So far, the US pivot to Asia has been limited to bolstering ties with India, Australia, Japan, Philippines, and Vietnam. Most military activities have been limited to periodic deployments of warships and increased surveillance activities.
Russia also is seeking to counteract the US pivot by stepping up joint military activities with China and by conducting provocative warplane flights. Last year, two Russian bombers made a low pass near the aircraft carrier USS Reagan. Nuclear-capable Russian bombers also have flown around Guam several times. The island is the center of the military element of the Asia pivot.
Russian state-controlled news reports noted that the “massive” South China Sea war games followed recent US naval operations in the area.
During the recent war games, Chinese propagandists used English-language media to mislead western publics about the exercises. For example, Zhang Junshe, a researcher at the Chinese Navy’s Military and Academic Institute, told the official Xinhua News Agency the joint exercise was “essentially defensive and totally different from the island landing and retaking drills that a few countries engage in year after year in the west pacific region against an imaginary enemy,” an apparent reference to U.S. military exercises in the nearby East China Sea.
Other Chinese language reports on the war games provided a different description. The two militaries would be involved in “seizing reefs,” “amphibious landing” of troops and weapons on islands, and “other island defense and offense joint training.”
And the Communist Party-affiliated newspaper Global Times newspaper headlined its September 19 report on the exercises with this: “China, Russia stage joint island-seizing drills.”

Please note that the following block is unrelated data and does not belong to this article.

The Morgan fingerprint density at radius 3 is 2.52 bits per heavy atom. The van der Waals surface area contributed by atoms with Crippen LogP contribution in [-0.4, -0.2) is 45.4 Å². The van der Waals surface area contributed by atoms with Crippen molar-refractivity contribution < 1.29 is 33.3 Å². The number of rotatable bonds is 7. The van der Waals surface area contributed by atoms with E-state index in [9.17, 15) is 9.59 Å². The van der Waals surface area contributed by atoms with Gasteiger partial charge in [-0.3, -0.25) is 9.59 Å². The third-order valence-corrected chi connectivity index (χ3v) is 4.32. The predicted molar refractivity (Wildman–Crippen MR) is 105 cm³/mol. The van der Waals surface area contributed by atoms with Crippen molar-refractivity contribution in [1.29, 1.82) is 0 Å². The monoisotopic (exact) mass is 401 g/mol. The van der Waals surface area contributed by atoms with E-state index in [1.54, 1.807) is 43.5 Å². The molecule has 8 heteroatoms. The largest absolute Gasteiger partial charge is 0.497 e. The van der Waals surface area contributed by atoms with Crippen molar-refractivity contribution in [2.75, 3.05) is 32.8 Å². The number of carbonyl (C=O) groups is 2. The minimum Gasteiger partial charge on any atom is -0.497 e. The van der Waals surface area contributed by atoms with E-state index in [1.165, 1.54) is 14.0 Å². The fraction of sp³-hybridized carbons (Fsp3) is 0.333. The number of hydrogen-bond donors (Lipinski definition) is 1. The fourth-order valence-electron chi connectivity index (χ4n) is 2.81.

Xinhua added that the war games were not targeted against “third parties.” But the exercises clearly were designed to send a targeted strategic message to the United States that China is increasing its military presence in the sea.
Another Chinese report said the joint operations included practice for “basic beachhead attack tactics.”
Chen Xi, captain of the guided-missile destroyer Zhengzhou that was part of the exercise, described the military operations as drills for sudden, surprise attacks using asymmetric weapons — arms that provide a weaker opponent with capabilities to defeat stronger foes.
“As the commanding post of the blue team, we can use early warning helicopters to search and engage JH-7A aircraft and submarines in combat,” Chen said. “The blue team enjoys the priority of initiating the combat which means we have the priority over when to engage, giving the other team a secret and sudden attack.”
Xinhua also disclosed what had long been suspected: China and Russia are engaged in military intelligence sharing, including data on the use of both radar and sonar — key electronic warfare capabilities.
During the drills, Chinese warships escorted a ship that played the role of a merchant vessel. Those ships were then joined by a Russian destroyer that provided air defense and anti-submarine warfare protection for the merchant ship.
Anti-submarine warfare helicopters dropped sonar buoys that transmitted data to the Russian anti-submarine destroyer Admiral Tributs, a vessel the Chinese say has more technical capabilities than those of Chinese, according to Xinhua.
The high profile war games followed a setback for Chinese efforts to legitimize control over 90 percent of South China Sea. The Permanent Court of Arbitration in July ruled against China and in favor of the Philippines in a legal dispute over who owns the disputed Spratlys islands. The United Nations court ruled there was “no legal basis for China to claim historic rights to resources within the sea areas falling within the ‘nine-dash line’” – a ill-defined border covering most of the strategic waterway.
China has insisted that its militarization of the South China Sea through deploying military forces on some of the 3,200 acres of newly reclaimed islands is not destabilizing. Beijing also has claimed that the joint drills with Russia is not destabilizing.
The recent military exercise shows that China is attempting to counteract the near total isolation it has incurred from regional states as a result of its maritime claims by using a regional show of force together with the Russian military.
Bill Gertz is a journalist and author who has spent decades covering defense and national security affairs. He is the author of six national security books. Contact him on Twitter at @BillGertz